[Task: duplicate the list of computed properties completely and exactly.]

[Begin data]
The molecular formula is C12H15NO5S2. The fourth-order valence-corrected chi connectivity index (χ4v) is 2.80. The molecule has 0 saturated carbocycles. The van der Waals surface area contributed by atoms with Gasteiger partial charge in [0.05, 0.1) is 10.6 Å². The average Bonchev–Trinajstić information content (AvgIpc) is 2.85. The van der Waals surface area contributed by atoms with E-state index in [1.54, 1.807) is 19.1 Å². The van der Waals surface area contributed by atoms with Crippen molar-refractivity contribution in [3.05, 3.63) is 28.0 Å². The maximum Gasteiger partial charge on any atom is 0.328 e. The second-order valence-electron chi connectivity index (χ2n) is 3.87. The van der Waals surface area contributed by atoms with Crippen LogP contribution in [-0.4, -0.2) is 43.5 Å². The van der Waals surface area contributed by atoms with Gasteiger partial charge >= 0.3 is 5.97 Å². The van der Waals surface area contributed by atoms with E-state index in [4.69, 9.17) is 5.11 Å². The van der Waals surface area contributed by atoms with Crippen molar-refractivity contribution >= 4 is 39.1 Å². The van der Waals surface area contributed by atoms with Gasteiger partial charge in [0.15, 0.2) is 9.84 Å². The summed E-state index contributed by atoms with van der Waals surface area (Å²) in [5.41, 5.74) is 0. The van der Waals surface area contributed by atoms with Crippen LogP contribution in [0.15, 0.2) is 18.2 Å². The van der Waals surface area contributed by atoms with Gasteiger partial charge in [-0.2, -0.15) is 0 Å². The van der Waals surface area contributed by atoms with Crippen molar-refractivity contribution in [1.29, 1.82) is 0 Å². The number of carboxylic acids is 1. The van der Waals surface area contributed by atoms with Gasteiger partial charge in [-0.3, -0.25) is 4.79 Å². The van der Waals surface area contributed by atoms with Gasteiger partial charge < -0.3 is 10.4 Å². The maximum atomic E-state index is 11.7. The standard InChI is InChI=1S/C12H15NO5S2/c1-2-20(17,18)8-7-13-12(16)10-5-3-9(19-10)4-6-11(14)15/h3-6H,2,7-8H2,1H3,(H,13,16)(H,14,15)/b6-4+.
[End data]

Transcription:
The molecular formula is C12H15NO5S2. The fourth-order valence-corrected chi connectivity index (χ4v) is 2.80. The molecule has 0 saturated carbocycles. The van der Waals surface area contributed by atoms with Gasteiger partial charge in [0.05, 0.1) is 10.6 Å². The average Bonchev–Trinajstić information content (AvgIpc) is 2.85. The van der Waals surface area contributed by atoms with E-state index in [1.54, 1.807) is 19.1 Å². The van der Waals surface area contributed by atoms with Crippen molar-refractivity contribution in [3.05, 3.63) is 28.0 Å². The maximum Gasteiger partial charge on any atom is 0.328 e. The second-order valence-electron chi connectivity index (χ2n) is 3.87. The van der Waals surface area contributed by atoms with Crippen LogP contribution in [-0.4, -0.2) is 43.5 Å². The van der Waals surface area contributed by atoms with Gasteiger partial charge >= 0.3 is 5.97 Å². The van der Waals surface area contributed by atoms with E-state index in [4.69, 9.17) is 5.11 Å². The van der Waals surface area contributed by atoms with Crippen molar-refractivity contribution >= 4 is 39.1 Å². The van der Waals surface area contributed by atoms with Gasteiger partial charge in [0.15, 0.2) is 9.84 Å². The summed E-state index contributed by atoms with van der Waals surface area (Å²) in [5.41, 5.74) is 0. The van der Waals surface area contributed by atoms with Crippen LogP contribution in [0.15, 0.2) is 18.2 Å². The van der Waals surface area contributed by atoms with Gasteiger partial charge in [-0.2, -0.15) is 0 Å². The van der Waals surface area contributed by atoms with Crippen molar-refractivity contribution in [1.29, 1.82) is 0 Å². The number of carboxylic acids is 1. The van der Waals surface area contributed by atoms with Gasteiger partial charge in [-0.3, -0.25) is 4.79 Å². The van der Waals surface area contributed by atoms with Gasteiger partial charge < -0.3 is 10.4 Å². The maximum atomic E-state index is 11.7. The standard InChI is InChI=1S/C12H15NO5S2/c1-2-20(17,18)8-7-13-12(16)10-5-3-9(19-10)4-6-11(14)15/h3-6H,2,7-8H2,1H3,(H,13,16)(H,14,15)/b6-4+.